A big disadvantage to running NAT on your wireless hosts is that they become less accessible to your wired hosts. While the wireless users can make connections to any machine on the wire, connecting back through a NAT is difficult (the AirPort provides some basic support for this by allowing for static port mappings, but this is far from convenient). For example, if you are running a Windows client on the wireless, the Network Neighborhood will show other wireless clients only and not any machines on the wire, since NAT effectively hides broadcast traffic (which the Windows SMB protocol relies on). If you already have a DHCP server on your wired network, and are running private addresses, the NAT and DHCP functions of the AirPort are redundant, and can simply get in the way.
Rather than duplicate effort and make life difficult, you can disable NAT and DHCP and enable bridging to the wire. Turn off DHCP under DHCP Functions (as we saw previously), and check the Act as transparent bridge (no NAT) under the Bridging Functions tab. When the AirPort is operating in this mode, all traffic destined for your wireless clients that happens on the wire gets broadcast over wireless, and vice versa. This includes broadcast traffic (such as DHCP requests and SMB announcement traffic). Apart from wireless authentication, this makes your AirPort seem completely invisible to the rest of your network.
Once bridging is enabled, you may find it difficult to get the unit back into NAT mode. If it seems unresponsive to the Java Configurator (or Mac AirPort Admin utility) while in bridging mode, there are a couple of ways to bring it back.
If you have a Mac, you can do a manual reset. Push the tiny button on the bottom of the AirPort with a paper clip for about two seconds. The green center light on top will change to amber. Connect the Ethernet port on your AirPort to your Mac and run the admin utility. The software should let you restore the AirPort to the default settings. You have five minutes to do this before the amber light turns green and reverts to bridged mode.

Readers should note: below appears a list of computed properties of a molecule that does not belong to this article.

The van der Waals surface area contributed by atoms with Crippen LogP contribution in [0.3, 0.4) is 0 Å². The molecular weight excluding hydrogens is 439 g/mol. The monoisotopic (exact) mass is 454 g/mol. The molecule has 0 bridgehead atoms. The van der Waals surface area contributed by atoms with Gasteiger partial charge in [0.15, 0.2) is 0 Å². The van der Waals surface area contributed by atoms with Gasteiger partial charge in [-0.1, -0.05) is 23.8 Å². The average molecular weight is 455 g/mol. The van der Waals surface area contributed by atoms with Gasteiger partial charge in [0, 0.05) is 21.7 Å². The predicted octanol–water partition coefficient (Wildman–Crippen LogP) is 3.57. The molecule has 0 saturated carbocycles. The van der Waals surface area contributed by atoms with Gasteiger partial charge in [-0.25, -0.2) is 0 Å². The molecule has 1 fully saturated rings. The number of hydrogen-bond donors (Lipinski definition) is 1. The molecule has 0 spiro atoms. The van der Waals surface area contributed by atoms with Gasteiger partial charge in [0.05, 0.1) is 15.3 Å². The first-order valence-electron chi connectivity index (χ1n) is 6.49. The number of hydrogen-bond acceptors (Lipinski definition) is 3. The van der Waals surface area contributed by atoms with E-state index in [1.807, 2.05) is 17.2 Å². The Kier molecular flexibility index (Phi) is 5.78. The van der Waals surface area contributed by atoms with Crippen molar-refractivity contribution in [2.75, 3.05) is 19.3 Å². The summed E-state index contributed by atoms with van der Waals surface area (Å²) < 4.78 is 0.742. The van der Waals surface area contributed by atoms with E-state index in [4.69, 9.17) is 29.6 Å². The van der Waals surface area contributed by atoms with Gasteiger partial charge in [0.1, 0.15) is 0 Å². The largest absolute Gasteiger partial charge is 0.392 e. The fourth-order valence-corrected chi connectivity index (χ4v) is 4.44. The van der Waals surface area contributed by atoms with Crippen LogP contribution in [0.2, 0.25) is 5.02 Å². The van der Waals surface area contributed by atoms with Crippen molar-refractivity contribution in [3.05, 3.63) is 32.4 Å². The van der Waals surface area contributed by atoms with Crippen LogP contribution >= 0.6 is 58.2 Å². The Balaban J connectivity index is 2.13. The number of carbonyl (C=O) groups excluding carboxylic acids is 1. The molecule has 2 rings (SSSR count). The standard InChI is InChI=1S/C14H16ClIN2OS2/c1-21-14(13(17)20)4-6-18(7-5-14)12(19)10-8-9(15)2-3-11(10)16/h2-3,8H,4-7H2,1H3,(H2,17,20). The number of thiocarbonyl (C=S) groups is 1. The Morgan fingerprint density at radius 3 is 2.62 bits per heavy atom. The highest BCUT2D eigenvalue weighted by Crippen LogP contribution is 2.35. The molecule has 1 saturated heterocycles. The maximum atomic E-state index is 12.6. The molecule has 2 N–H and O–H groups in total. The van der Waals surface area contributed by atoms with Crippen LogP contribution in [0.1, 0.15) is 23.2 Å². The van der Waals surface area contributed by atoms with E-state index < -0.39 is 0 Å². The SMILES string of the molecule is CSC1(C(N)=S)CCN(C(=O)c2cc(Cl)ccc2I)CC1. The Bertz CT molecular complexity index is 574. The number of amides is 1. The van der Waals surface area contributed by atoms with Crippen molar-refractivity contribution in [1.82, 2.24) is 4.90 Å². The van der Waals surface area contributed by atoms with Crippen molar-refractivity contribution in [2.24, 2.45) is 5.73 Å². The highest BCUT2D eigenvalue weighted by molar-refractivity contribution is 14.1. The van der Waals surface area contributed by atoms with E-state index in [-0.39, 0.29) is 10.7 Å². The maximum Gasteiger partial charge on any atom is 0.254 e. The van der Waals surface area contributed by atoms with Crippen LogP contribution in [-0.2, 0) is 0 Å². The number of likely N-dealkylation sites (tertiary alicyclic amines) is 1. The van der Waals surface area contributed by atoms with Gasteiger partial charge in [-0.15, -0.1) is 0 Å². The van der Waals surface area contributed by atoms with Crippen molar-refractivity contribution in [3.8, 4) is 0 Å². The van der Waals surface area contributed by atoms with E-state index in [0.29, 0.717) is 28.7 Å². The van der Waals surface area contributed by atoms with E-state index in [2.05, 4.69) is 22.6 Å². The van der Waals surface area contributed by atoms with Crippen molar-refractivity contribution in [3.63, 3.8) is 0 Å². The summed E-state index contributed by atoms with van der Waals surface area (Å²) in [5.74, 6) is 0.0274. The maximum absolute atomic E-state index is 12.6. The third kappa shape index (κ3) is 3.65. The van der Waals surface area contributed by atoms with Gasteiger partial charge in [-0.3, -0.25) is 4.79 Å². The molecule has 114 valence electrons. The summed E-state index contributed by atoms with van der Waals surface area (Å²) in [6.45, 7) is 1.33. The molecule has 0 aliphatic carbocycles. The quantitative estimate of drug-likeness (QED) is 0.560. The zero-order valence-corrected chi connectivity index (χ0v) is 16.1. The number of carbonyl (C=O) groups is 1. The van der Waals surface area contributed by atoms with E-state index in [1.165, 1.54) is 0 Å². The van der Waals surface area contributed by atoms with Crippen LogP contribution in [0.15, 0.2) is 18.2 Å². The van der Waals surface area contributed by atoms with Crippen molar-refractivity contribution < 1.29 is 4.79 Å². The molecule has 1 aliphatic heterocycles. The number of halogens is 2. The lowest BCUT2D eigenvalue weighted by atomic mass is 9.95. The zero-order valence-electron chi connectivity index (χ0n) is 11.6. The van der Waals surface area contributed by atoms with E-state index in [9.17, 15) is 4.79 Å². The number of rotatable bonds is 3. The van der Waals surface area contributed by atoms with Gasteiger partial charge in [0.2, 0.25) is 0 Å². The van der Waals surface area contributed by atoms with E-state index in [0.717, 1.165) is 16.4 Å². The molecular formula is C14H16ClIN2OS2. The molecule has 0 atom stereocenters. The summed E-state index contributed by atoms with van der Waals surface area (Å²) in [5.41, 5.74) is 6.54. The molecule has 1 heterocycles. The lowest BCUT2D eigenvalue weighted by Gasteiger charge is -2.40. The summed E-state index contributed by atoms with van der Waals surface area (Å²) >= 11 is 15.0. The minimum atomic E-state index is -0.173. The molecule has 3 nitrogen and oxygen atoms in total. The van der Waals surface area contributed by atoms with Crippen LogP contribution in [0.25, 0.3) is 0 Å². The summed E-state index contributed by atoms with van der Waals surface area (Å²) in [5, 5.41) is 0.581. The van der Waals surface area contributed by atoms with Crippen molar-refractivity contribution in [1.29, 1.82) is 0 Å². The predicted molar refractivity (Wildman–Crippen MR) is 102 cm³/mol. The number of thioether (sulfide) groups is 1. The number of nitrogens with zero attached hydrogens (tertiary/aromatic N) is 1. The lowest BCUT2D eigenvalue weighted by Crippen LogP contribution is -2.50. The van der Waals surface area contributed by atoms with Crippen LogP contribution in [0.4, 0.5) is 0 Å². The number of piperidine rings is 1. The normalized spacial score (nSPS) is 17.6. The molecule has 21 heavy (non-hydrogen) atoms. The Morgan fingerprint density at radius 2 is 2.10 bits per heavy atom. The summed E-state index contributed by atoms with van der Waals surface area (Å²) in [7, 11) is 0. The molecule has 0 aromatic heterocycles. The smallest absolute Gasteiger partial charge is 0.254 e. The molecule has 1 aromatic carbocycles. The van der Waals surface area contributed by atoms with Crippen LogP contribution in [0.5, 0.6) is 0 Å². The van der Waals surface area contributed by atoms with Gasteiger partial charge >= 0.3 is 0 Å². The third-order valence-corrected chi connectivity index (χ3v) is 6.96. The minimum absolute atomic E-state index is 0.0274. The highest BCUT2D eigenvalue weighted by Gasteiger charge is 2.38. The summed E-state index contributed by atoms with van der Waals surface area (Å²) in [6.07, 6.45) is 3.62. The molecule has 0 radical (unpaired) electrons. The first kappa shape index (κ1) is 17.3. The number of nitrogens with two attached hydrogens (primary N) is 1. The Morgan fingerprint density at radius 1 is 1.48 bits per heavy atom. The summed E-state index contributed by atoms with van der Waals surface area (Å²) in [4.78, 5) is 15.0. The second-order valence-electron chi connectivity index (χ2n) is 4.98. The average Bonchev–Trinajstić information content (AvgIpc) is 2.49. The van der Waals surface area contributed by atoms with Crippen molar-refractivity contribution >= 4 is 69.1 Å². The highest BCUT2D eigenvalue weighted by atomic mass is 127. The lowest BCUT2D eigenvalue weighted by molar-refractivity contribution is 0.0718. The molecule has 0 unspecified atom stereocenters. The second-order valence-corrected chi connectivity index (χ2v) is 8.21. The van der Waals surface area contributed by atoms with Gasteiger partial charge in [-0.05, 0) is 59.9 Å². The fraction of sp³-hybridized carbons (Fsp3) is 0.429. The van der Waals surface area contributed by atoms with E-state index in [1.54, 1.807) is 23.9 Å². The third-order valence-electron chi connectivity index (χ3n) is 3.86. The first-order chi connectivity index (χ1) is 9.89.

If you're running Linux, you can easily bring the AirPort back online using Lucent's cliproxy utility, without needing a hard reset. Run the following commands from a Linux machine (either on the wire, or associated over the wireless):
$ cliproxy [ORiNOCO]> show accesspoints Searching... Hostname Eth Address IP Address Description ------------- -------------- ---------------- -------------------- NoCat 0030.42fa.cade 192.168.0.5 Base Station V3.64 [ORiNOCO]> configure remote 192.168.0.5 public Config loaded from 192.168.0.5 NoCat> configure terminal NoCat(config)> no service bridging NoCat(config)> service napt NoCat(config)> service dhcp-server NoCat(config)> done NoCat> write remote 192.168.0.5 public NoCat> exit
Of course, substitute your password for public and IP address where applicable. At this point, the AirPort should reboot with NAT and DHCP enabled and bridging turned off.
If you're running Windows and need to reset an AirPort in bridged mode, I suggest you make friends with a Mac or Linux user. You might be able to get things back to normal by doing a hard reset (holding down the reset button with a paper clip for 30 seconds while powering the unit up), but I've never been able to make that work. The previous two methods?using a Mac hard reset or the Linux cliproxy utility?have worked well for me in the past. I keep a copy of cliproxy handy for just this reason.